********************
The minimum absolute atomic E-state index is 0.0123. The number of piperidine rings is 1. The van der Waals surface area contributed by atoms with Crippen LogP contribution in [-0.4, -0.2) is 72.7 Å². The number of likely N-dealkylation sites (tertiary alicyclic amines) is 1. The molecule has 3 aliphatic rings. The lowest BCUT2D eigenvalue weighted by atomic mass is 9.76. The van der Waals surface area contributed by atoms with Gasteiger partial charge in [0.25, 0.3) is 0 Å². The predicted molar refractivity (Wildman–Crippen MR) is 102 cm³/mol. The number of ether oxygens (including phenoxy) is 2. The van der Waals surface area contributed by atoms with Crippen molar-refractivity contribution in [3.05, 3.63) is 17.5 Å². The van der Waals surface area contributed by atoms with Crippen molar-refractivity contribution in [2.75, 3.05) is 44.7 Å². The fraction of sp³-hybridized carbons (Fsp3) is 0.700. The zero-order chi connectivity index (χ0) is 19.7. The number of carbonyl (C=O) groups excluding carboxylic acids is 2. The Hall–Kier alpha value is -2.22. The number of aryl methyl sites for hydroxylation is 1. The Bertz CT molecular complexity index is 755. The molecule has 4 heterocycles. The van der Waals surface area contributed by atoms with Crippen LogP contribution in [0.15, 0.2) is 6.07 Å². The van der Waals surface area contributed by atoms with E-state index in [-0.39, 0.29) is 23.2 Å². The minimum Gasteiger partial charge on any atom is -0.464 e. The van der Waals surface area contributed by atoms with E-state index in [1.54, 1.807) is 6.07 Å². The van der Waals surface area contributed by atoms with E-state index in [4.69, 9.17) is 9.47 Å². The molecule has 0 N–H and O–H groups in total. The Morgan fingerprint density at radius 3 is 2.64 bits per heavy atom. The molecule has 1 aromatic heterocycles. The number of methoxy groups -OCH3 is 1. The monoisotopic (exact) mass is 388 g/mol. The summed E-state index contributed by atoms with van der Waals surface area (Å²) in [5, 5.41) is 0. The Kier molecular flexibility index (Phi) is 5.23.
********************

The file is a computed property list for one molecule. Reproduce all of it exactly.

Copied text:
The minimum absolute atomic E-state index is 0.0123. The number of piperidine rings is 1. The van der Waals surface area contributed by atoms with Crippen LogP contribution in [-0.4, -0.2) is 72.7 Å². The number of likely N-dealkylation sites (tertiary alicyclic amines) is 1. The molecule has 3 aliphatic rings. The lowest BCUT2D eigenvalue weighted by atomic mass is 9.76. The van der Waals surface area contributed by atoms with Gasteiger partial charge in [0.25, 0.3) is 0 Å². The predicted molar refractivity (Wildman–Crippen MR) is 102 cm³/mol. The number of ether oxygens (including phenoxy) is 2. The van der Waals surface area contributed by atoms with Crippen molar-refractivity contribution in [3.05, 3.63) is 17.5 Å². The van der Waals surface area contributed by atoms with Crippen molar-refractivity contribution in [2.75, 3.05) is 44.7 Å². The fraction of sp³-hybridized carbons (Fsp3) is 0.700. The zero-order chi connectivity index (χ0) is 19.7. The number of carbonyl (C=O) groups excluding carboxylic acids is 2. The Hall–Kier alpha value is -2.22. The number of aryl methyl sites for hydroxylation is 1. The Bertz CT molecular complexity index is 755. The molecule has 4 heterocycles. The van der Waals surface area contributed by atoms with Crippen LogP contribution in [0.15, 0.2) is 6.07 Å². The van der Waals surface area contributed by atoms with E-state index in [-0.39, 0.29) is 23.2 Å². The minimum Gasteiger partial charge on any atom is -0.464 e. The van der Waals surface area contributed by atoms with E-state index in [1.54, 1.807) is 6.07 Å². The van der Waals surface area contributed by atoms with E-state index in [4.69, 9.17) is 9.47 Å². The molecule has 0 N–H and O–H groups in total. The Morgan fingerprint density at radius 3 is 2.64 bits per heavy atom. The molecule has 1 aromatic heterocycles. The number of methoxy groups -OCH3 is 1. The monoisotopic (exact) mass is 388 g/mol. The summed E-state index contributed by atoms with van der Waals surface area (Å²) in [5, 5.41) is 0. The Kier molecular flexibility index (Phi) is 5.23.